Art and Faith

Sunday, 3 August 2014

Viktor Vasnetsov. The Three Bogatyrs. 1898

00 Viktor Vasnetsov. Three Bogatyrs. 1898.

The Three Bogatyrs

Viktor Vasnetsov


Sunday, 31 August 2008

Kuzma Petrov-Vodkin. Spring. 1935


Kuzma Petrov-Vodkin



This is a late work (Petrov-Vodkin died in 1938), but, it shows a return to the early roots of The Bathing of the Red Horse (1912). Love did spring eternal, even in the worse days of the repressions. There are just some things that pseudo-intellectual social-engineers can’t crush, thank the good Lord.


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Wednesday, 27 August 2008

Kuzma Petrov-Vodkin. 1919: Anxiety. 1934

1919: Anxiety

Kuzma Petrov-Vodkin



Although he’s best-known for his The Bathing of the Red Horse (1912) and 1918 in Petrograd (1920), Petrov-Vodkin was a very prolific and talented artist. This painting captures the spirit of the early Bolshevik era poignantly and in a very direct, if not minimalist, manner. Just as some of Shostakovich‘s musical compositions and Solzhenitsyn‘s writings captured the spirit of that era, this painting does so in colour. The only person unconcerned is the sleeping infant. Even the little girl senses the fear of her parents. Terror oozes out of the eyes of the girl, and her mother is distraught that she cannot comfort her. How can she? She’s worried sick about her husband, as is proper. If you defend any form of militant materialism, this is what you’re defending. Let there be no mistake. Note the date of the painting well. It was painted during the time of Stalin’s purges. There were giants on the earth, but we didn’t see them. This took guts to paint. How many of today’s loudmouthed pseudo-artists measure up to Petrov-Vodkin’s obvious courage? Very few, I’d wager…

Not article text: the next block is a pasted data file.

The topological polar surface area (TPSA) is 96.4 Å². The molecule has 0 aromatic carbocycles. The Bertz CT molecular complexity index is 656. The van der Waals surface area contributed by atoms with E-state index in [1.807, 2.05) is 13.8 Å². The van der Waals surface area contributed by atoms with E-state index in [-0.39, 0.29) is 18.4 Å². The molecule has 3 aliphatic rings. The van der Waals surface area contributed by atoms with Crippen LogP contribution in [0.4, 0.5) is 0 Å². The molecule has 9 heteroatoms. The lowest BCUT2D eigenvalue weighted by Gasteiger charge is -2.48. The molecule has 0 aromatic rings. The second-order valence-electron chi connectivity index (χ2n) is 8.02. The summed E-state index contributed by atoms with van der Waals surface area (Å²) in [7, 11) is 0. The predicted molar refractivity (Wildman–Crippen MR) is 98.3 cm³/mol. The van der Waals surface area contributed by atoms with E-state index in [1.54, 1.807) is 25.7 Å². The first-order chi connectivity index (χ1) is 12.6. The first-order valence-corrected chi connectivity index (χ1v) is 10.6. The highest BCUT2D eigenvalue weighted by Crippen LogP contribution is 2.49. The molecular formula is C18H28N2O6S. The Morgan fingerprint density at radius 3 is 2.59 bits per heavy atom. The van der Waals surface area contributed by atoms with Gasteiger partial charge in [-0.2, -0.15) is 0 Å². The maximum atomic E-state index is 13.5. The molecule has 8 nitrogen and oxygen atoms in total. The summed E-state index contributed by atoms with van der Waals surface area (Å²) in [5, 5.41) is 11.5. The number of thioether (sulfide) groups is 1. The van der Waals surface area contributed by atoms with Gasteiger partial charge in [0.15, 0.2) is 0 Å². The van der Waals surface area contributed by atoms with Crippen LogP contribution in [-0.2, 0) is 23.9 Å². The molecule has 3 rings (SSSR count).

Kuzma Petrov-Vodkin. 1918 in Petrograd (“Our Lady of Petrograd”). 1920


1918 in Petrograd (“Our Lady of Petrograd”)

Kuzma Petrov-Vodkin



This isn’t only one of the most iconic paintings in Russian art, it’s one of the few works that’s known universally not only by artists, but by art-lovers throughout the world. It’s one of that select group of paintings that’ve passed into universal recognition. Of course, it’s “iconic”, in more ways than one. This work could only have been painted by an artist familiar with Orthodox iconography, by a craftsman totally familiar with and steeped in the long history of Russian religious art. It doesn’t bear its popular title of “Our Lady of Petrograd” in vain. There are many explicit Madonnas that don’t convey the power and force of this canvas. Not only is the specifically feminine power of maternity brought forth, it illustrates the special creative and regenerative power of women in general. In short, it illustrates why we need a “Mother of God” as well as God. Is this one of my favourite works? Need you ask?


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